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the Dorking Garden Railway


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CIWL Orientation

Moving on from the Hornby Thomas (R9287), we now come to models by Liliput and Pocher which arrived as a gift from Philip when I went to last Saturday's ever-excellent O Gauge American and Continental Exhibition at Winchester. 

Here are a few photos probably taken at the Landy carriage sidings outside Paris in the interwar years.  The Wagons Lits rolling stock is being serviced before being attached to various international expresses to run across Europe as through coaches, or indeed as complete trains  in various versions of the Orient Express.

First, a couple of dining cars.  The photo was taken around the time the varnished teak was giving way to the later blue livery.

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Here's a sleeping car in teak.  All ready for intrigue!

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Diner and sleeper, both in teak:

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This end shot of a dining car shows the space-saving storage lockers provided each side of the corridor connection:

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Edited by Andrew
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First trains of the year About time too, I hear some say.  Well, up till now the weather hasn't been great this year, and there's always real life which conspires to get in the way of running tra

A bluebell railway Pictures from yesterday's running session.  First, the Black 5 on Foxdale Bank:     The same stretch of track, here with a Jubilee and 10 bogies:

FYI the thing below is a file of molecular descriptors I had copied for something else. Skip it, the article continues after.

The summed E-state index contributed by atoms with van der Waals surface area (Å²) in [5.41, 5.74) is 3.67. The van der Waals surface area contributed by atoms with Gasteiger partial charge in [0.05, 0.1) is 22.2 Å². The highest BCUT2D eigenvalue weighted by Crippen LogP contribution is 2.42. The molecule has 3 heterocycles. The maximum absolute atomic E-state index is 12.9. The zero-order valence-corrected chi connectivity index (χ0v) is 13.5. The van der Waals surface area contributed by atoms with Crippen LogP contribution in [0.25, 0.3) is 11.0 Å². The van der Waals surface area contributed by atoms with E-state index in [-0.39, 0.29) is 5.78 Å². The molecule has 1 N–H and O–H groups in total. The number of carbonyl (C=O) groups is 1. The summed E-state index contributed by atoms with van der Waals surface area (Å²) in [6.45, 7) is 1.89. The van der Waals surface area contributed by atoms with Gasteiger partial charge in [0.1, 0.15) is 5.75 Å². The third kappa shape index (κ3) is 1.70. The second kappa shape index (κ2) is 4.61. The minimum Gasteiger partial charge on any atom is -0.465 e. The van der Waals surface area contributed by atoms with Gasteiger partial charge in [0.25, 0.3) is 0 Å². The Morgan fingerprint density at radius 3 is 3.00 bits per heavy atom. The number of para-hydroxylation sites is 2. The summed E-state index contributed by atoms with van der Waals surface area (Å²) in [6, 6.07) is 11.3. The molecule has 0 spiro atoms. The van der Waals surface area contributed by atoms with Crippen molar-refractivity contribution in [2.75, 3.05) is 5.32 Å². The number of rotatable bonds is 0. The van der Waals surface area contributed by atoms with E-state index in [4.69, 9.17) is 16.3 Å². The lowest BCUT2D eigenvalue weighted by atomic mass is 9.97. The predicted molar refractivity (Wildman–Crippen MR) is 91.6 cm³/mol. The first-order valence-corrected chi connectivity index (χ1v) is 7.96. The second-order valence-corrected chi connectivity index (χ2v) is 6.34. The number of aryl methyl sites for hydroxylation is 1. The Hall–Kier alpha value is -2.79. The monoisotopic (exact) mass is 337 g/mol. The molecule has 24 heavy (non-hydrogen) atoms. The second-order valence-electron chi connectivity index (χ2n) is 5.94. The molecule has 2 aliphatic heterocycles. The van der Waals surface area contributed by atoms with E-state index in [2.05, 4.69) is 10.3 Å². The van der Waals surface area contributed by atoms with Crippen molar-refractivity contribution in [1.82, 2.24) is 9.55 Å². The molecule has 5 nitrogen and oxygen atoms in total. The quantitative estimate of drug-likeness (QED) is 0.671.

Mick, You're very welcome.  That is just to say a big Thank You on behalf of all the contributors and visitors to this superb website which you have diligently maintained over so many years to pr

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Winter Sunshine

Seeing today's bright weather, the Fat Controller suggested Thomas should show off his new brake pipes and front coupling by posing for some photos with recently-arrived Annie and Clarabel.  Even the troublesome trucks were happy to join in the fun.

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Catching the Winter Sunshine

We've had quite a few uncharacteristically sunny February days recently, but this was the first opportunity to dust off the railway, polish up the track and get something running.

These photos feature the DGR's stalwart BR Standard Class 4MT, first caught here crossing Foxdale Bank:

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Then here whistling a greeting to the Throstlebeck Sidings signalman

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And finally a bit of late afternoon glint (shame the offside front steps are missing, but such things tend to happen on garden railways):